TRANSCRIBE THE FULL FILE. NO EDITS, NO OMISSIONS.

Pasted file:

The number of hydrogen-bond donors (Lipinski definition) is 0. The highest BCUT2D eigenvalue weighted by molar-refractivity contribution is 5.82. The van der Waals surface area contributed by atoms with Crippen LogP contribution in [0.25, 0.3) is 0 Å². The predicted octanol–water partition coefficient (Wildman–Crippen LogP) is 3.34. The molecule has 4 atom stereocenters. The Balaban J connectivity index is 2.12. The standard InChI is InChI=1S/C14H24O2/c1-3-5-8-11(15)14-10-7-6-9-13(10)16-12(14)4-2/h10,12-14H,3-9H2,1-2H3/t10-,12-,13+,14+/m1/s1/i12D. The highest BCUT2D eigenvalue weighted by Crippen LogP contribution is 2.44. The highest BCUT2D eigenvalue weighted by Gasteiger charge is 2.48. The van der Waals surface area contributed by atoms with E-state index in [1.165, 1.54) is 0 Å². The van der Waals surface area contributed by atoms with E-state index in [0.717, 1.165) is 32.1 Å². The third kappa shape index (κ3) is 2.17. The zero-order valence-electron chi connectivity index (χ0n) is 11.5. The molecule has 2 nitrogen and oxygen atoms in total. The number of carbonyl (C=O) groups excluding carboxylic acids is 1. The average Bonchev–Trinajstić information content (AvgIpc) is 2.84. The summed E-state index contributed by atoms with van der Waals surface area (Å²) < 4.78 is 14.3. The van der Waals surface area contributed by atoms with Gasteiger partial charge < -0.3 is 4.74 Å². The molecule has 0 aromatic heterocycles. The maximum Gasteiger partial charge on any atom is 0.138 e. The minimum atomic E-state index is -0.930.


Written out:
The number of hydrogen-bond donors (Lipinski definition) is 0. The highest BCUT2D eigenvalue weighted by molar-refractivity contribution is 5.82. The van der Waals surface area contributed by atoms with Crippen LogP contribution in [0.25, 0.3) is 0 Å². The predicted octanol–water partition coefficient (Wildman–Crippen LogP) is 3.34. The molecule has 4 atom stereocenters. The Balaban J connectivity index is 2.12. The standard InChI is InChI=1S/C14H24O2/c1-3-5-8-11(15)14-10-7-6-9-13(10)16-12(14)4-2/h10,12-14H,3-9H2,1-2H3/t10-,12-,13+,14+/m1/s1/i12D. The highest BCUT2D eigenvalue weighted by Crippen LogP contribution is 2.44. The highest BCUT2D eigenvalue weighted by Gasteiger charge is 2.48. The van der Waals surface area contributed by atoms with E-state index in [1.165, 1.54) is 0 Å². The van der Waals surface area contributed by atoms with E-state index in [0.717, 1.165) is 32.1 Å². The third kappa shape index (κ3) is 2.17. The zero-order valence-electron chi connectivity index (χ0n) is 11.5. The molecule has 2 nitrogen and oxygen atoms in total. The number of carbonyl (C=O) groups excluding carboxylic acids is 1. The average Bonchev–Trinajstić information content (AvgIpc) is 2.84. The summed E-state index contributed by atoms with van der Waals surface area (Å²) < 4.78 is 14.3. The van der Waals surface area contributed by atoms with Gasteiger partial charge < -0.3 is 4.74 Å². The molecule has 0 aromatic heterocycles. The maximum Gasteiger partial charge on any atom is 0.138 e. The minimum atomic E-state index is -0.930.